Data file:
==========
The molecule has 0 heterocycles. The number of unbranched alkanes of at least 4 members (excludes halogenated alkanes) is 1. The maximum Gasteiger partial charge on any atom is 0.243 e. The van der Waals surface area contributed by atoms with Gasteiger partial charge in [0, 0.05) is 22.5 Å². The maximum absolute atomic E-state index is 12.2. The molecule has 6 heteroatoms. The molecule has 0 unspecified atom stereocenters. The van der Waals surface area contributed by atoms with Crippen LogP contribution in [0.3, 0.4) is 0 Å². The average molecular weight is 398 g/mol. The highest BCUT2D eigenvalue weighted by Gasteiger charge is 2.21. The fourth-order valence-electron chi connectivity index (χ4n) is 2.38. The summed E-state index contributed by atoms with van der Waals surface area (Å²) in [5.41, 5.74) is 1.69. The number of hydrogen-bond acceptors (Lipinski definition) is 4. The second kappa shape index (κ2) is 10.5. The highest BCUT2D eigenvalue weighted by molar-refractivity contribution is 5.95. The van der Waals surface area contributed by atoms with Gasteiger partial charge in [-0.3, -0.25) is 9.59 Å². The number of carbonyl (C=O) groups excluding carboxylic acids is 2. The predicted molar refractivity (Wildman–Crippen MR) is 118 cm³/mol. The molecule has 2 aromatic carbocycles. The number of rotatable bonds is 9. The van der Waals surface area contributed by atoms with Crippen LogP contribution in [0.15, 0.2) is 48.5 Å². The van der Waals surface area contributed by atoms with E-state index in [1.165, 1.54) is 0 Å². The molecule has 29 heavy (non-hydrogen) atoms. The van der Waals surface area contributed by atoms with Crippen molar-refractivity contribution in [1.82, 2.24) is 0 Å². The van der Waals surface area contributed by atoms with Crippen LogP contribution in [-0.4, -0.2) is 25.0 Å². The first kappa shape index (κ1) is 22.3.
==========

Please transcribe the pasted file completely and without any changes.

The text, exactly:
The molecule has 0 heterocycles. The number of unbranched alkanes of at least 4 members (excludes halogenated alkanes) is 1. The maximum Gasteiger partial charge on any atom is 0.243 e. The van der Waals surface area contributed by atoms with Gasteiger partial charge in [0, 0.05) is 22.5 Å². The maximum absolute atomic E-state index is 12.2. The molecule has 6 heteroatoms. The molecule has 0 unspecified atom stereocenters. The van der Waals surface area contributed by atoms with Crippen LogP contribution in [0.3, 0.4) is 0 Å². The average molecular weight is 398 g/mol. The highest BCUT2D eigenvalue weighted by Gasteiger charge is 2.21. The fourth-order valence-electron chi connectivity index (χ4n) is 2.38. The summed E-state index contributed by atoms with van der Waals surface area (Å²) in [5.41, 5.74) is 1.69. The number of hydrogen-bond acceptors (Lipinski definition) is 4. The second kappa shape index (κ2) is 10.5. The highest BCUT2D eigenvalue weighted by molar-refractivity contribution is 5.95. The van der Waals surface area contributed by atoms with Gasteiger partial charge in [-0.3, -0.25) is 9.59 Å². The number of carbonyl (C=O) groups excluding carboxylic acids is 2. The predicted molar refractivity (Wildman–Crippen MR) is 118 cm³/mol. The molecule has 2 aromatic carbocycles. The number of rotatable bonds is 9. The van der Waals surface area contributed by atoms with Crippen LogP contribution in [0.15, 0.2) is 48.5 Å². The van der Waals surface area contributed by atoms with E-state index in [1.165, 1.54) is 0 Å². The molecule has 29 heavy (non-hydrogen) atoms. The van der Waals surface area contributed by atoms with Crippen molar-refractivity contribution in [1.82, 2.24) is 0 Å². The van der Waals surface area contributed by atoms with Crippen LogP contribution in [-0.4, -0.2) is 25.0 Å². The first kappa shape index (κ1) is 22.3.